Build Docker container images in Kubernetes with kaniko
No Docker daemon? Working in a Kubernetes cluster? No problem. Kaniko, a new open source tool, allows developers to build an image in a container without needing any special privileges.
Generally, building an image from a standard Dockerfile requires interactive access to a Docker daemon. But what happens when you don’t have root access? Working without privileges makes it difficult to build container images, especially in environments that can’t easily or securely expose their Docker daemons. Like, for instance, in a Kubernetes cluster.
Introducing kaniko, an open-source tool designed to help developers build container images from a Dockerfile inside a container or Kubernetes cluster.
Kaniko doesn’t rely on a Docker daemon. Instead, it executes each command in userspace within a Dockerfile. The image is built from scratch, and contains only a static Go binary plus the configuration files needed for pushing and pulling images. Then, kaniko pushes the newly built image to a registry. Voila! You’ve now built a container image in a standard Kubernetes cluster or Google Kubernetes Engine!
How does kaniko work?
Kaniko executor image is responsible for building an image from a Dockerfile and pushing it to a registry.
Here’s how it works: kaniko runs as a container image that takes in three arguments – a Dockerfile, a build context, and the registry where the image is pushed to. It extracts the filesystem of the base image within the executor image.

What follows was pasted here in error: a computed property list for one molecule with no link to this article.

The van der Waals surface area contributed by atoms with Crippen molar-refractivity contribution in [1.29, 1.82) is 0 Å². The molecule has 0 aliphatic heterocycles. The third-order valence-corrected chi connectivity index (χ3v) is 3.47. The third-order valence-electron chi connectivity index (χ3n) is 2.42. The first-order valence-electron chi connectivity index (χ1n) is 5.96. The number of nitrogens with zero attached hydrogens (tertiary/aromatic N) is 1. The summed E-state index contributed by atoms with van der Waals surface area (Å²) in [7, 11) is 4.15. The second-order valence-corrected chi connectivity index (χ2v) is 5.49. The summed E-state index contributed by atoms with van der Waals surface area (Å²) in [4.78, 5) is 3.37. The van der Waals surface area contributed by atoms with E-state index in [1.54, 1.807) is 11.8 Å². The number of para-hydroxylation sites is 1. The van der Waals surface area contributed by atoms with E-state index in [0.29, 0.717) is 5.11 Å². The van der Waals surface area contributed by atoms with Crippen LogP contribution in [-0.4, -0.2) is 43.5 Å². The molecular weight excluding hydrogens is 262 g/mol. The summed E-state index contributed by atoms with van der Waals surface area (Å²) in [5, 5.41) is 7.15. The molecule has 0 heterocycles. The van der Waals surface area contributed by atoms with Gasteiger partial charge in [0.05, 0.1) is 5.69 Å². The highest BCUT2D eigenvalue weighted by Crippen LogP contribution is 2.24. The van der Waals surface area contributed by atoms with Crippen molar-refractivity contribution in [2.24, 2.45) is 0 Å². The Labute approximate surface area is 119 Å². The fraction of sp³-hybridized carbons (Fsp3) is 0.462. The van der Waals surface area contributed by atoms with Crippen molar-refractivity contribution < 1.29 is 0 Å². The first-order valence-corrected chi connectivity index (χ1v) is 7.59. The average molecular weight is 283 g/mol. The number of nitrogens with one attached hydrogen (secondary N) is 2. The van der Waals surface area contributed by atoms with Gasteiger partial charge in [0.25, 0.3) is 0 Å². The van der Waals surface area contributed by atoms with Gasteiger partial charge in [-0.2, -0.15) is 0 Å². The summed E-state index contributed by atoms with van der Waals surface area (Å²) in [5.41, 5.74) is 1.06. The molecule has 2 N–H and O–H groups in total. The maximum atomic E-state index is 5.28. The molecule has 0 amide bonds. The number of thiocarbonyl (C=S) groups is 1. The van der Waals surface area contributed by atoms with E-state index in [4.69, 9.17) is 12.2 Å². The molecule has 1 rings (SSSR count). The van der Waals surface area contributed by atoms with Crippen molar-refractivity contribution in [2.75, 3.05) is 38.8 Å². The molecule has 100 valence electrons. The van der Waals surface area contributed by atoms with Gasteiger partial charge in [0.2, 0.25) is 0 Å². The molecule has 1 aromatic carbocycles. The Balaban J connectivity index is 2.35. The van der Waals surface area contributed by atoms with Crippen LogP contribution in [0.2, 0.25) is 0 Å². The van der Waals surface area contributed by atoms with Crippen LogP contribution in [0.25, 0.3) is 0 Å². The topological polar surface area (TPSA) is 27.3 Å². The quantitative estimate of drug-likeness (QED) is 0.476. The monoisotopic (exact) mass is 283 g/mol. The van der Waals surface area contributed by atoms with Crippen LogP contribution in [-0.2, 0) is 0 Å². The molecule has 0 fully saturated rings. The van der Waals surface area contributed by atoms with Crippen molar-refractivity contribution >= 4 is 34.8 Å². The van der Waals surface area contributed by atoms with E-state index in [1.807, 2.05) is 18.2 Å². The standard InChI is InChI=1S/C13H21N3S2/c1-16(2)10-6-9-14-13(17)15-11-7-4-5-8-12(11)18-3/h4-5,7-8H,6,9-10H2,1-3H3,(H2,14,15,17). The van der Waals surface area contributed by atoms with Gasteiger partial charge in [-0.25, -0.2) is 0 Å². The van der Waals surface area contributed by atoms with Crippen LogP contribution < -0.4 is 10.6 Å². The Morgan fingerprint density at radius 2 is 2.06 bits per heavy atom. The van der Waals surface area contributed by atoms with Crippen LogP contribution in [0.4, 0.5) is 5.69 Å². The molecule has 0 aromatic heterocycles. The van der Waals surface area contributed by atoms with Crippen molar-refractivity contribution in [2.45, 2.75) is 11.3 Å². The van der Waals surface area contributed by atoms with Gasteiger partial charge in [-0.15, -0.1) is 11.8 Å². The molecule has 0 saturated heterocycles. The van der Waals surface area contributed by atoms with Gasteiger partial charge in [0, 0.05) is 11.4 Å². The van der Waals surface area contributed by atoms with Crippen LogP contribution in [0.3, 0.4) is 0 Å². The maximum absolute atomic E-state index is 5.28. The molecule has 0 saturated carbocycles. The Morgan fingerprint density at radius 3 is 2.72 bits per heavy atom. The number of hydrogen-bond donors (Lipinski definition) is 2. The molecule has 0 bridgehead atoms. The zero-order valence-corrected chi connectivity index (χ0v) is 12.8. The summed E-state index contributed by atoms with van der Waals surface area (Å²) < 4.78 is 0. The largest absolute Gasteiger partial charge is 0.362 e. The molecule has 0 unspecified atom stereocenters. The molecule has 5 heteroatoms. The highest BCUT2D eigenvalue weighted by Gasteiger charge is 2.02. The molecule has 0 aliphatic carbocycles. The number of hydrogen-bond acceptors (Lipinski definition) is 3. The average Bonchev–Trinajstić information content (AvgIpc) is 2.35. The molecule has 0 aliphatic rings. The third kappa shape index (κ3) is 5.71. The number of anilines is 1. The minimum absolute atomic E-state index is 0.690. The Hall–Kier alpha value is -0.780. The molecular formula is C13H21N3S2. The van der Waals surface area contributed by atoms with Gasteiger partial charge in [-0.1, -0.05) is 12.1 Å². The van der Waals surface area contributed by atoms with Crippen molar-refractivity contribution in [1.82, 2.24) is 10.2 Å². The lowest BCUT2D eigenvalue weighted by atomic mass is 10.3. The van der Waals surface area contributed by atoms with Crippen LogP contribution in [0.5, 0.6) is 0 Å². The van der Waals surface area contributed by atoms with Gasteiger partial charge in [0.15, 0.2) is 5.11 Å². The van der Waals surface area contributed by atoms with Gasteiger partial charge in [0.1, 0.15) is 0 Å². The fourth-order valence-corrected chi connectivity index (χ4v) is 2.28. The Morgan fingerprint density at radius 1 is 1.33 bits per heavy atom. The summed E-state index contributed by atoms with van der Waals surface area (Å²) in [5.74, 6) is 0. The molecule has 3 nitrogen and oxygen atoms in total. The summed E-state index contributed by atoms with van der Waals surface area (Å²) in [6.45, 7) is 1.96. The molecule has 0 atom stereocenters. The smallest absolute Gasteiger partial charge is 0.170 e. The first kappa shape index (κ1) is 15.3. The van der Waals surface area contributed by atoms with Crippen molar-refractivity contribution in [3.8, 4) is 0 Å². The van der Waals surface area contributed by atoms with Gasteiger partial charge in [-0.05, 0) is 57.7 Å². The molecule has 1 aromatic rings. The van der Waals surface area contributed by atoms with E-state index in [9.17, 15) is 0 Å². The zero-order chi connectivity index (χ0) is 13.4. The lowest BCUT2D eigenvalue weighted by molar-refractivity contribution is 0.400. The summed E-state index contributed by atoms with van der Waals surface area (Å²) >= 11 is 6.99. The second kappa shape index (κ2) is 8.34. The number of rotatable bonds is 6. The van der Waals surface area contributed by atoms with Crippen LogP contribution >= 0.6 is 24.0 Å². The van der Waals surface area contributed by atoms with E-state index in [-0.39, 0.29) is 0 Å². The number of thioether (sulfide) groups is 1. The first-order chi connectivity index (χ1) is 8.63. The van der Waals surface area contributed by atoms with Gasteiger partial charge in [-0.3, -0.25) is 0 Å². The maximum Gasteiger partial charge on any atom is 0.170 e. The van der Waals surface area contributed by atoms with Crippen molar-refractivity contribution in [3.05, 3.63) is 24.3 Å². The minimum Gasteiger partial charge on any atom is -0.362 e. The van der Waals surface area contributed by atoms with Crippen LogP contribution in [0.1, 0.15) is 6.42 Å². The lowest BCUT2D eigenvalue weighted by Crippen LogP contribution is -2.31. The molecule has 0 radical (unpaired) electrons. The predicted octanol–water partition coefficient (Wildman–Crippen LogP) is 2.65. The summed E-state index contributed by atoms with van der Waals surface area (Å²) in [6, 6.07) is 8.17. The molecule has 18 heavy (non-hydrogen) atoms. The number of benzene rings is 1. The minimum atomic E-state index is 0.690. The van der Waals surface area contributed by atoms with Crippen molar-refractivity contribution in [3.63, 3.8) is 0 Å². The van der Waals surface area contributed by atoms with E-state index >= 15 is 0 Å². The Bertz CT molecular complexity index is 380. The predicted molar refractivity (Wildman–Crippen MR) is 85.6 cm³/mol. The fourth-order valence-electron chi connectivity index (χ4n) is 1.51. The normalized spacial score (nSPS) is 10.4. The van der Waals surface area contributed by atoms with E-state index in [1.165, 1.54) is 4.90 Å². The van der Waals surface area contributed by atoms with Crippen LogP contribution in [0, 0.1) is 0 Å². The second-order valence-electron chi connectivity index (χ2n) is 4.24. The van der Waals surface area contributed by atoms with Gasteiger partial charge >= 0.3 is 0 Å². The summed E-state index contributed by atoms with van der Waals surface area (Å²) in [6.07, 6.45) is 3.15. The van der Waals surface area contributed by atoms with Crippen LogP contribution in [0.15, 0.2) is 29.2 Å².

Then, any commands are executed in the Dockerfile, snapshotting the filesystem in userspace. Kaniko attaches a layer of changed files to the base image after every command. Finally, the executor pushes the new image to the specified registry.
Since Kaniko does all of this completely in user-space within the executor image, it completely avoids needing any privileged access on users’ machines. No Docker daemon, no CLI, no problem.
Kaniko is similar to other tools like img and orca-build. While both of these tools also build container images from Dockerfiles, they approach the problem differently. For example, img builds images as an unprivileged user within a container, compared to how kaniko builds as a root user within a container in an unprivileged environment. Similarly, orca-build executes builds with kernel namespaceing techniques. Kaniko executes builds as a root user within a container.
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Interested in trying out kaniko? This open-source tool is still in development, but you can try it out for yourself via GitHub. Fair warning, to run kaniko in a Kubernetes cluster, developers need a standard running Kubernetes cluster and a Kubernetes secret.